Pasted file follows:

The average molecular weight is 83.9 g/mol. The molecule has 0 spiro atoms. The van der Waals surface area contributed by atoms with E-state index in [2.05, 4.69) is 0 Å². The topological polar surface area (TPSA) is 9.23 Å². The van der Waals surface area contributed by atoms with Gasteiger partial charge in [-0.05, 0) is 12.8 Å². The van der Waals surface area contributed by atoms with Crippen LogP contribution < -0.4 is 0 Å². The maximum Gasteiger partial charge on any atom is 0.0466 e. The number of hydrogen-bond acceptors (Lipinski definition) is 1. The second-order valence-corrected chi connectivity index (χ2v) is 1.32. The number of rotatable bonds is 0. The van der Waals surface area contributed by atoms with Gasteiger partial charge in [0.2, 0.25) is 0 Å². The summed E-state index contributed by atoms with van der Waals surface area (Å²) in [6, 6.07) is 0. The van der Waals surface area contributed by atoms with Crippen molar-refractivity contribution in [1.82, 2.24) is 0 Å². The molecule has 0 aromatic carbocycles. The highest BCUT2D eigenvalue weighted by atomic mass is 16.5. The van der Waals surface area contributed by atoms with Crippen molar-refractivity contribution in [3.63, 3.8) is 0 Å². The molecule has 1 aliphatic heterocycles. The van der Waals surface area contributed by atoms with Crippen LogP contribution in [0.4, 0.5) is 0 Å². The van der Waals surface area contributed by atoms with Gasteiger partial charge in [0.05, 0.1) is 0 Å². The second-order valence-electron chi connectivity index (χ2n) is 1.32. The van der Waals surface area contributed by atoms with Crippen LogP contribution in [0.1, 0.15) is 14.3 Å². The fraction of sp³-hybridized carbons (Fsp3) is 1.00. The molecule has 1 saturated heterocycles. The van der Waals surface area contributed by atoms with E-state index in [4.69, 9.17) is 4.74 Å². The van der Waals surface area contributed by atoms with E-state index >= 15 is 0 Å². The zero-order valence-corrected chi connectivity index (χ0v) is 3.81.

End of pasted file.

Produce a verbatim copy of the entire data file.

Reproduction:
The average molecular weight is 83.9 g/mol. The molecule has 0 spiro atoms. The van der Waals surface area contributed by atoms with E-state index in [2.05, 4.69) is 0 Å². The topological polar surface area (TPSA) is 9.23 Å². The van der Waals surface area contributed by atoms with Gasteiger partial charge in [-0.05, 0) is 12.8 Å². The van der Waals surface area contributed by atoms with Crippen LogP contribution < -0.4 is 0 Å². The maximum Gasteiger partial charge on any atom is 0.0466 e. The number of hydrogen-bond acceptors (Lipinski definition) is 1. The second-order valence-corrected chi connectivity index (χ2v) is 1.32. The number of rotatable bonds is 0. The van der Waals surface area contributed by atoms with Gasteiger partial charge in [0.2, 0.25) is 0 Å². The summed E-state index contributed by atoms with van der Waals surface area (Å²) in [6, 6.07) is 0. The van der Waals surface area contributed by atoms with Crippen molar-refractivity contribution in [1.82, 2.24) is 0 Å². The molecule has 0 aromatic carbocycles. The highest BCUT2D eigenvalue weighted by atomic mass is 16.5. The van der Waals surface area contributed by atoms with Crippen molar-refractivity contribution in [3.63, 3.8) is 0 Å². The molecule has 1 aliphatic heterocycles. The van der Waals surface area contributed by atoms with Crippen LogP contribution in [0.4, 0.5) is 0 Å². The van der Waals surface area contributed by atoms with Gasteiger partial charge in [0.05, 0.1) is 0 Å². The second-order valence-electron chi connectivity index (χ2n) is 1.32. The van der Waals surface area contributed by atoms with Crippen LogP contribution in [0.1, 0.15) is 14.3 Å². The fraction of sp³-hybridized carbons (Fsp3) is 1.00. The molecule has 1 saturated heterocycles. The van der Waals surface area contributed by atoms with E-state index in [4.69, 9.17) is 4.74 Å². The van der Waals surface area contributed by atoms with E-state index >= 15 is 0 Å². The zero-order valence-corrected chi connectivity index (χ0v) is 3.81.